School Librarians Can Use Professional Development to Create “Essential” Lessons

School Librarians Can Use Professional Development to Create "Essential" Lessons - Teachers have "essential" lessons for CCSS, C3SS, and NGSS, but where are those for Information Literacy skills? School Librarians can use professional development to create Essential Lessons that integrate library skills with subject area classroom learning to enhance student achievement. #NoSweatLibraryWe who are School Librarians moved from classroom to library because we wanted to have a greater impact on all students in all subject areas. We are eager to collaborate with teachers—the reason a school needs a certified School Librarian—but we soon discover we’re the only ones who know that collaboration is supposed to happen.

Alas, most teachers and administrators view us as merely a paraprofessional who checks out books, and we lament that teachers don’t make time to collaborate. Well, we learned about teacher-librarian collaboration during our library coursework, so we can’t expect other classroom teachers to know about it either. It’s our responsibility as School Librarians to create collaborative opportunities. We can’t expect teachers to come to us; we have to go to them, and we need to show them how their students will benefit from Library Lessons.


I believe we need to quit thinking in terms of “marketing” our library or our resources or even ourselves as a way to promote collaboration. We’ve been advocating this way for years and no one understands us; I believe it’s because we offer collaboration as a “service.” Teachers are already overwhelmed with curriculum, grades, parent communication, IEPs, school meetings, and other duties when they aren’t working with students. Why would we expect them to set aside time to meet with us when we have nothing concrete to offer them?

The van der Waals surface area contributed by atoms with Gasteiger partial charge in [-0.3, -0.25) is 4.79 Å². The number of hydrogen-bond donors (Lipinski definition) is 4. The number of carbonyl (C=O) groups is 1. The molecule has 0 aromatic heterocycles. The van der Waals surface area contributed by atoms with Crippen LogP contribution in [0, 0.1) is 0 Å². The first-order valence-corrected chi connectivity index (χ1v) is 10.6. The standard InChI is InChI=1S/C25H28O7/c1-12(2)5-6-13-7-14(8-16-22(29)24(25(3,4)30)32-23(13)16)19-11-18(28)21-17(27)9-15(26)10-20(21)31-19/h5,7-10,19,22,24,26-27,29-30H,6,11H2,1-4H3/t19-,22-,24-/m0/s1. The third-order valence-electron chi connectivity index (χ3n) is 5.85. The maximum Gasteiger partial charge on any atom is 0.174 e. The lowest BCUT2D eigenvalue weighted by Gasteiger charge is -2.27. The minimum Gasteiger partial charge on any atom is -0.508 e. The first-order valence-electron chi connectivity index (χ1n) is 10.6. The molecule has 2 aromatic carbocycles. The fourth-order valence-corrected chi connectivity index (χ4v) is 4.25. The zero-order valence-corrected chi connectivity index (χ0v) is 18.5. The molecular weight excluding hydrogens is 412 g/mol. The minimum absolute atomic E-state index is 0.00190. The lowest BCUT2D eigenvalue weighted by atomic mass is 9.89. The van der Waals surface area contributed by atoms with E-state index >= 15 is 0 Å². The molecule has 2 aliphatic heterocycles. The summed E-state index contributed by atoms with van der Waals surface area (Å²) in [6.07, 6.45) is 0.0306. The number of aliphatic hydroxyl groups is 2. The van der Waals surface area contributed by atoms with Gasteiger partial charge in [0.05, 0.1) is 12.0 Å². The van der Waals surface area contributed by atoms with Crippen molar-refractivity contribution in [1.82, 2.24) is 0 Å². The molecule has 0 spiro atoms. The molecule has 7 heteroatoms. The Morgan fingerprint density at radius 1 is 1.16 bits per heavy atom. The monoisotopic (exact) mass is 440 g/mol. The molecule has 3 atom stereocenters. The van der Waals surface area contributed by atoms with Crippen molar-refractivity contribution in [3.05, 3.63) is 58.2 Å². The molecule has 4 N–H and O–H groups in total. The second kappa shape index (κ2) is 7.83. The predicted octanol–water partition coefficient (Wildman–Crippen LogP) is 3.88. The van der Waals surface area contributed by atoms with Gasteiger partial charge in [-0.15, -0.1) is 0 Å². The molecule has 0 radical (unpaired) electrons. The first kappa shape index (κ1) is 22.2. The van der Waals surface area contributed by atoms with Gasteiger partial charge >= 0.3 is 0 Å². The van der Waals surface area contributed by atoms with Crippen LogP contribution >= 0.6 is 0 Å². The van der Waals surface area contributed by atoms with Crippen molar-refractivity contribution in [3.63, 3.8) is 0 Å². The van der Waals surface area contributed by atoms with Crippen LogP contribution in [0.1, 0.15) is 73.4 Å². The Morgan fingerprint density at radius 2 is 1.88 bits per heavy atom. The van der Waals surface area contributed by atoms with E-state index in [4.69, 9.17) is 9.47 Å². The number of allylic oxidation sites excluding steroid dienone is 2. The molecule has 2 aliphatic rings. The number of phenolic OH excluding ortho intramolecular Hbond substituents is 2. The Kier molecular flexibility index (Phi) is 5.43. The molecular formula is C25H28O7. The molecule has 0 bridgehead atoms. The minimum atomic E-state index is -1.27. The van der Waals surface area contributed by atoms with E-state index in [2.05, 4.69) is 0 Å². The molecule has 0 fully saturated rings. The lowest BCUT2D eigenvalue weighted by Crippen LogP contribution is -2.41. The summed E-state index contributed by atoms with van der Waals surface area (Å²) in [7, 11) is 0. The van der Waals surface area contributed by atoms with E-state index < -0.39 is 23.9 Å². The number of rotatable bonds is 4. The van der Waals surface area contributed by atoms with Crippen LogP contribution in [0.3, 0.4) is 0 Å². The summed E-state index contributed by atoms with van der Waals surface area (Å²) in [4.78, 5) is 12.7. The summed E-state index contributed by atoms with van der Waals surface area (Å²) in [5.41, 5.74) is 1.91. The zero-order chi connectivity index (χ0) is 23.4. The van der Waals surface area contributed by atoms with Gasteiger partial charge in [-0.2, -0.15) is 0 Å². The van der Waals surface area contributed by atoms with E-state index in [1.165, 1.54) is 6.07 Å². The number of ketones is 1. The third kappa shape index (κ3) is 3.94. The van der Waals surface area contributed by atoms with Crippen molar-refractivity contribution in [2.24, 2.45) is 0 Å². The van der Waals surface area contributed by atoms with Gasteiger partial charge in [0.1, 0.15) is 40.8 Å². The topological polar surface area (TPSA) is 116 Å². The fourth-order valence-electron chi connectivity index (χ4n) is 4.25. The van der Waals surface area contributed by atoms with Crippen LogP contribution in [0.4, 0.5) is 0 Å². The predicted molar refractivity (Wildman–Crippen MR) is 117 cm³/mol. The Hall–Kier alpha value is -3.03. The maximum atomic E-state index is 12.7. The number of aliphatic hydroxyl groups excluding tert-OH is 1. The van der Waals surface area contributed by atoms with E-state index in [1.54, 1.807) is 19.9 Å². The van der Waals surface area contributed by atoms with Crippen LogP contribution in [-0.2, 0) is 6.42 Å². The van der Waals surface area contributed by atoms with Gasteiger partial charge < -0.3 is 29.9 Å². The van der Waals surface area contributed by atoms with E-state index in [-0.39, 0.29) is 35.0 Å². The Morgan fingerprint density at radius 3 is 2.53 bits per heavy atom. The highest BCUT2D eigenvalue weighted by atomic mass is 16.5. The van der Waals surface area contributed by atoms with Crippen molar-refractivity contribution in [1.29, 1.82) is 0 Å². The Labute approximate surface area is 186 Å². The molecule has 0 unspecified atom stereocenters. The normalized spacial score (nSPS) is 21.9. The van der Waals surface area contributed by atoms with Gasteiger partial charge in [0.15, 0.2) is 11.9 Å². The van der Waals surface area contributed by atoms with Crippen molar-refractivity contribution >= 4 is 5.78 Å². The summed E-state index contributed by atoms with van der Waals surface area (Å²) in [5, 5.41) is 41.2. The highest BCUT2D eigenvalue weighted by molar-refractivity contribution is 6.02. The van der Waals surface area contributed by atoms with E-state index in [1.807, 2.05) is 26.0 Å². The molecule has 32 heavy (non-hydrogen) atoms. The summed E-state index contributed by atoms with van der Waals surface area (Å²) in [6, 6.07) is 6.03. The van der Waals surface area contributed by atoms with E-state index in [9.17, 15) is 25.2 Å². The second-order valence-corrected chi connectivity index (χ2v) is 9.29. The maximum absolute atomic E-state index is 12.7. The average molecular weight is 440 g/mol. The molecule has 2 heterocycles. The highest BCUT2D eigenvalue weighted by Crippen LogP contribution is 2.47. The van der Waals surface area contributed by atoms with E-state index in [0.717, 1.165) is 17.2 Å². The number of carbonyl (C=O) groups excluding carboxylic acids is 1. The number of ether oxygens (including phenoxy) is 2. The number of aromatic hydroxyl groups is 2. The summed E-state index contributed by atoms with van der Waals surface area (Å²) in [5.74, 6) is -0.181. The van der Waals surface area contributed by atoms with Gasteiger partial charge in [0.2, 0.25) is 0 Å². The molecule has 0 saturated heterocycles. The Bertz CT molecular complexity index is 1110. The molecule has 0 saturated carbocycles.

Instead, let’s offer a specific “product” to teachers—an integrated Library Lesson that gives students an Information Literacy Skill and the teacher a better learning plan. Further, let’s offer not just any lesson, but an integrated Library Lesson for one of their “essential” lessons.

Classroom teachers have “essential” lessons for Common Core State Standards, C3 Framework for Social Studies, and Next Generation Science, many of which integrate ISTE Technology Standards. Significantly missing are “essential” lessons which integrate the Library Standards.

We don’t have to know why these lessons are considered “essential” in order to integrate library skills into at least a few of them. And we don’t have to do it alone.


PD & "Essential" School Library Lessons Ensure Student Success - School Librarians can use professional development to integrate Information Literacy skills into subject area "essential" lessons and increase student achievement. #NoSweatLibraryLibrarians in my school district have mapped out library skills at each grade level, building advanced skills from one grade to the next. This K-12 Information Literacy Scope and Sequence, coordinated with National School Library Standards, guides us as we create lessons for any grade, any subject. It doesn’t, however, ensure that all kids in X grade learn what they need to prepare them for X+1 grade because it’s hard to convince teachers to allocate time for a library visit to serve our needs. Thus we’ve begun to use our professional development meetings to make “essential” lessons of various subject areas even more “Essential” by integrating information literacy skills.